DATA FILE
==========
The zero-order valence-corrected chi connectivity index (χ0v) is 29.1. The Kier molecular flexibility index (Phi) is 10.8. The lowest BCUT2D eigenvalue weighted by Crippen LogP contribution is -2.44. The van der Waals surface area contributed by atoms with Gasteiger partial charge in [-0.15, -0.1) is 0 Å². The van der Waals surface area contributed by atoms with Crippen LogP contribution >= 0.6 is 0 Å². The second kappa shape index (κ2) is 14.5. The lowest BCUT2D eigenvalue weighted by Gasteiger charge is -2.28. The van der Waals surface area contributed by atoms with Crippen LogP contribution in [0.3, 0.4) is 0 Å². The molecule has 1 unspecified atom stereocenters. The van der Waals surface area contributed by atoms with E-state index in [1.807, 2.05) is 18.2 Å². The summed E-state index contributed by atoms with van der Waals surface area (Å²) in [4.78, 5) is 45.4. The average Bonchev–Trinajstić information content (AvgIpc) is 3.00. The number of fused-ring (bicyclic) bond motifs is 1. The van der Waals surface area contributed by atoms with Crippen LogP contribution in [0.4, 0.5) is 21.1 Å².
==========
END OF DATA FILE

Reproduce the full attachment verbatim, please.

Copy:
The zero-order valence-corrected chi connectivity index (χ0v) is 29.1. The Kier molecular flexibility index (Phi) is 10.8. The lowest BCUT2D eigenvalue weighted by Crippen LogP contribution is -2.44. The van der Waals surface area contributed by atoms with Gasteiger partial charge in [-0.15, -0.1) is 0 Å². The van der Waals surface area contributed by atoms with Crippen LogP contribution >= 0.6 is 0 Å². The second kappa shape index (κ2) is 14.5. The lowest BCUT2D eigenvalue weighted by Gasteiger charge is -2.28. The van der Waals surface area contributed by atoms with Crippen LogP contribution in [0.3, 0.4) is 0 Å². The molecule has 1 unspecified atom stereocenters. The van der Waals surface area contributed by atoms with E-state index in [1.807, 2.05) is 18.2 Å². The summed E-state index contributed by atoms with van der Waals surface area (Å²) in [4.78, 5) is 45.4. The average Bonchev–Trinajstić information content (AvgIpc) is 3.00. The number of fused-ring (bicyclic) bond motifs is 1. The van der Waals surface area contributed by atoms with Crippen LogP contribution in [0.4, 0.5) is 21.1 Å².